23. The Committee acknowledges the efforts of the State party to promote awareness of the principles and provisions of the Convention and takes note of the cooperation between UNICEF and the National Centre for Research and Pedagogical Information in this regard. However, the Committee remains concerned that the text of the Convention has not yet been translated into all national languages, and that professionals working with and for children, parents and the public at large are generally not aware of the Convention and of the human rights it enshrines.
24. The Committee recommends that the State party develop an ongoing programme for the dissemination of information regarding the Convention among children and parents, civil society and all sectors and levels of government, including through the use of traditional information channels and working through community leaders. The Committee encourages the State party to pursue efforts to promote children's rights education in the country, including initiatives targeting the most vulnerable groups. Moreover, the Committee recommends the reinforcement of adequate and systematic training and/or sensitization of traditional and religious leaders as well as professional groups, including those working with and for children (e.g. judges, lawyers, law enforcement officials, parliamentarians, civil servants, local government officials, personnel working in institutions and places of detention for children, teachers, health personnel, including psychologists, and social workers). The Committee encourages the State party to seek technical assistance from the Office of the High Commissioner for Human Rights (OHCHR) and UNICEF, among others.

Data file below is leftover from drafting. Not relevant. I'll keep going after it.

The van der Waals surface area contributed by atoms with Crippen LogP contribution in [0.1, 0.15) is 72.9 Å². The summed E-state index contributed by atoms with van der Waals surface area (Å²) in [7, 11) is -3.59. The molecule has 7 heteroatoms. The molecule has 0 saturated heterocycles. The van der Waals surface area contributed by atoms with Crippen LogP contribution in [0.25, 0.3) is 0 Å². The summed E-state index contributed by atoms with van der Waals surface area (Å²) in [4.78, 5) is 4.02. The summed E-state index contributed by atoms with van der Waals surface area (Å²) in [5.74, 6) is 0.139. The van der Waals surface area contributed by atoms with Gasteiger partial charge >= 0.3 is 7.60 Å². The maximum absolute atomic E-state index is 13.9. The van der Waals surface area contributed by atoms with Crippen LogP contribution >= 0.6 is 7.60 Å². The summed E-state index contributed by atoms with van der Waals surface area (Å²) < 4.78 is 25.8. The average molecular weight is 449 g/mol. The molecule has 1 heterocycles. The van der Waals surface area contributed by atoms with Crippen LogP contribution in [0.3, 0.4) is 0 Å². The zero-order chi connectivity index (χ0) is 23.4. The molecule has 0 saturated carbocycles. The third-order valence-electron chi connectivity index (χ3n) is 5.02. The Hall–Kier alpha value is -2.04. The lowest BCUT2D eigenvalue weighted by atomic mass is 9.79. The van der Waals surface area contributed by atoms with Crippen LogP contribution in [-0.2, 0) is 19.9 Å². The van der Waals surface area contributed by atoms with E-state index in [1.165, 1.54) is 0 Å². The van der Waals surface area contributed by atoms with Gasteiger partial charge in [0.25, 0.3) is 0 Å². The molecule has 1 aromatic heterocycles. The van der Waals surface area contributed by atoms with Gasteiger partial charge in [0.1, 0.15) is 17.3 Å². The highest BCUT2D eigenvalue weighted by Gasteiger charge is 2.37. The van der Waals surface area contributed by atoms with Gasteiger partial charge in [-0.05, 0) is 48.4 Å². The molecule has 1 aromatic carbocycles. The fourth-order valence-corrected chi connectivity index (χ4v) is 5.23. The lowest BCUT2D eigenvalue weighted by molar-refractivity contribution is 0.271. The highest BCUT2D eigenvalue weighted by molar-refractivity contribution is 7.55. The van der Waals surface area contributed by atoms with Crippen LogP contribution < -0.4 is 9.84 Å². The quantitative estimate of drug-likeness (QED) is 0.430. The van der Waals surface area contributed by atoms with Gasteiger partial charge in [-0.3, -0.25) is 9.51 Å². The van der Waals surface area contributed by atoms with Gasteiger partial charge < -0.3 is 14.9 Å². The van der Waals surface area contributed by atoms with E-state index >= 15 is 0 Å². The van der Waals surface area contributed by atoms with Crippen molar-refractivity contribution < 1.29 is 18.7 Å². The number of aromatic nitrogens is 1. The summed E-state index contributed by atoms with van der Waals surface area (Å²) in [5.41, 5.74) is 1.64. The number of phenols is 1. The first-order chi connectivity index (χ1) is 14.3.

2. Definition of the child
25. The Committee notes that the new draft Family Code will set the legal minimum age for marriage at 18 for both boys and girls. It is concerned that current traditional practice considers 15 years as a suitable age for marriage for girls, while it is 18 for boys, and that the marriage age for girls is too low and is a form of gender discrimination not acceptable under the provisions of article 2 of the Convention.
Committee recommends that the State party continue its efforts
to increase the legal minimum age for marriage and eliminate discrimination
against girls in this regard, and that it consider the need for
effective public information and sensitization activities to discourage
27. The Committee notes that the principle of non-discrimination (art. 2) is reflected in the Constitution of Djibouti as well as in domestic legislation and acknowledges efforts made to promote education for girls. It is still concerned that insufficient measures have been adopted to ensure that all children are treated equally and are guaranteed equal access to education, health and other social services. In this regard, it is extremely concerned about the persistent discriminatory attitudes faced by girls; it is also concerned about the discrimination faced by refugee and asylum-seeking children and about the impact of ethnic discrimination. The Committee is also concerned about the discrimination that appears to be experienced by children born out of wedlock, children with disabilities, children living and/or working on the streets, and children living in rural areas.
28. The Committee recommends that the State party increase its efforts to ensure implementation of the principle of non-discrimination and full compliance with article 2 of the Convention and address those cases which continue to affect all vulnerable groups, particularly girls, refugee children and those from different ethnic groups. The Committee also urges the State party to give particular attention to addressing discrimination against both girls and women, inter alia by reviewing domestic legislation so as to ensure that discriminatory provisions, including those affecting inheritance rights, are removed and that adequate protection from discrimination is provided.
Respect for the views of the child
29. The Committee is seriously concerned about the lack of information regarding the implementation in practice of the right of the child to express his or her views and to have them taken into account. It emphasizes the importance of promoting respect for the views of the child and encouraging children's participation.
30. The Committee encourages the State party to promote public awareness of the participatory rights of children and urges that effective measures be adopted to promote respect for the views of the child within schools, families, social institutions and in the care and judicial systems, in accordance with the provisions of article 12 of the Convention.